Was Samson a Good Judge?

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For all of my church-going life, Samson’s had a pretty bad wrap. He had some positives: he was a judge of Israel, a lion killer who had multiple Holy Spirit fillings, and a Philistine killer. And then there were the negatives: he followed his appetite (e.g., food, women, etc), disregarded God’s law (again, food, women, etc), and fell for Delilah’s tricks. He was the last in a downward spiral of God’s judges over Israel, and, as is often taught, was the worst of the judges over Israel.

And yet, though I think this is so (having read through Block’s Judges/Ruth commentary), Watts has challenged that notion. This is not an original idea from him, but one from Gordon Hugenberger’s Judges class. Hugenberger has written an article called “Why Samson May Not Have Visited a Prostitute (Judges 16:1-3)” in a festschrift to Beale titled From Creation to New Creation, and is currently writing the Judges volume in the Apollos Old Testament Commentary series. My Digital Seminary has written about this article a little while ago. While it is illuminating, so are the comments. After reading the comments I thought it was a closed case. But as no argument is sealed with one piece of evidence, Watts came with a sling of evidence about this Philistine killer.

What’s unique about Samson?

  1. He’s the only judge Israel didn’t ask (or “cry out”) for [Judg. 3.9, 15; 4.3; 6.6; 10.10].
    Was Samson a “dropkick” (i.e., a loser)? Watts said, “If you really think Samson is the worst of judges, you have a serious problem. You’ve demonstrated that God can’t provide [good] leadership.”
  2. There are more references to God’s Spirit falling on Samson than any other figure [Judg. 13.25(?); 14.6, 19; 15.14].
  3. He’s in the “Hall of Faith” in Hebrews 11 (v. 32).
    • Though, so is Jephthah, and he doesn’t register high on the moral exemplar list (though that’s not the point of the “Hall of Fame”).
  4. According to Watts, Samson is “one of the wisest figures in the Old Testament.” On two occasions he comes up with three-way puns.
    • One pun is found in Judg. 16.25-27, though I don’t know if it’s one of the “three-way” puns. Watts doesn’t tell us where the puns are found, and I’m not expert on which puns are three-way and which are not.
  5. Samson keeps going back to Delilah. Samson must be a moron blinded by love, right? Yet, throughout the book of Judges, who keeps going back to Israel knowing full well that she will sell him out when there’s money/idols involved?
    • YHWH. He loves Israel, even when she consistently betrays him.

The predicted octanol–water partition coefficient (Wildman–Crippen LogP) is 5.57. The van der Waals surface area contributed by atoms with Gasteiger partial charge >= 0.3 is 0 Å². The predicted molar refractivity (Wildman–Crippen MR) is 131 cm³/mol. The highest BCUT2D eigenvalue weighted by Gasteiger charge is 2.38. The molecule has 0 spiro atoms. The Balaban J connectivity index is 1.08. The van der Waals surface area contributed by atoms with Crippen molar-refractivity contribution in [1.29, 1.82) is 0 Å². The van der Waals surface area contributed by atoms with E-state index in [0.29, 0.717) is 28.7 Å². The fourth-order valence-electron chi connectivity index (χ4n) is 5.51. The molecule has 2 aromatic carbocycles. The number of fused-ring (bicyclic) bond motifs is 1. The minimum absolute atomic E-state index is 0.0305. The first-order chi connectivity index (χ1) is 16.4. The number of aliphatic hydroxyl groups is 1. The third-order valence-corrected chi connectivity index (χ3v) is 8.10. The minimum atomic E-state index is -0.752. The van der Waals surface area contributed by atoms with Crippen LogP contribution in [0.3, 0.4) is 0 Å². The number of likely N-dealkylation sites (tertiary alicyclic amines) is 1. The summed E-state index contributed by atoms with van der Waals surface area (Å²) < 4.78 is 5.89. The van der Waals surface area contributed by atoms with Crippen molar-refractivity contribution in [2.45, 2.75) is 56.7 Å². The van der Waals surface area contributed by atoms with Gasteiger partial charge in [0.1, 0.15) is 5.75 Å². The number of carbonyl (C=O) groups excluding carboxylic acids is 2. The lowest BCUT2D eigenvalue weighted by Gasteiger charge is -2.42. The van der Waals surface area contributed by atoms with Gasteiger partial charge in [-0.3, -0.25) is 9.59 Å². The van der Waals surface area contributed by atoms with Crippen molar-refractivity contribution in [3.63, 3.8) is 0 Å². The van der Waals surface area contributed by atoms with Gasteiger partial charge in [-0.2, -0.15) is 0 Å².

• Also, it never says that Samson has sexual relations with Delilah. She is commanded to seduce him, which may or may not entail sexual relations (according to Watts, Hugenberger, and the English translations).
  6. When Samson is about to die he prays to YHWH, but doesn’t repent. Yet YHWH still hears Samson’s prayer.
  7. Where in the Bible does God effect a great deliverance to an unrepentant dreadful sinner? Samson.
    1. Where in the biblical narrative does God ever step in to win a greater victory in one’s death than was ever experienced in his life? Samson and Jesus.
  8. Samson is the only judge where the author says, “And his parents did not perceive this was from the Lord” (Judg. 14.4). The author knows all the readers will make the same mistake as Samson’s parents and think Samson is a loser, much like the mistake many righteous people thought about Jesus in his lifetime (including his own family, Mark 3.21).
  9. When Samson goes to Gath (Judg. 16.1-3), many think he’s up to no good in the house of the prostitute. Yet here we see the exact same language used about the spies who go to Jericho in Joshua 2, and nobody thinks the spies are up to no good (a summary of Hugenberger’s article on this topic can be read here).

Are There Other OT Parallels to Samson?

  1. On his way down to Timnah, God’s Spirit falls upon Samson and he kills a lion (Judg 14.6).Later on in 1 Samuel 17.36 we read of another character who polished his skills by killing a lion in his early days (which prepared him for the future holy war with the Philistines). Who is this character?
    • David
  2. After this incident, Samson comes back from fighting the Philistines and finds honey (14.8-9). (Remember, he’s fighting this “holy war” alone).Again in 1 Samuel, there is another who is fighting the holy war alone (along with his armor bearer). These two men take on the whole Philistine army. Later on, they find and eat honey (while his own father is sitting under a tree doing nothing). Who is this man?
    • Jonathan

Are there more OT parallels? Probably. Watts asks, “What if there are more parallels with Samson and Jesus than any other figure in the OT?” This makes me curious: if Hugenberger is right, how many parallels have we missed? Watts takes the idea that Judges was written around the time of 1 & 2 Samuel, which helps make the case for the parallels between the books. If Samson really is so great, what other parallels have the biblical authors drawn from him?

After having listened to Watts, I’m eager to read Hugenberger’s commentary on Judges. I’d like to see what parallels he has found and how he defends his “Samson-is-more-like-YHWH-than-you-thought” concept. While I find this interesting, I can’t help but ask what this does to the storyline of Judges? How does this view of Samson relate to the other judges and the story as a whole? Until I know that, I’m not fully persuaded (though if the evidence warrants, I could be). I’d like to hear your thoughts on this too. Do you think Samson is a lost cause? Or is he simply misunderstood? Could it be said of us readers that we “did not perceive this was from the Lord”?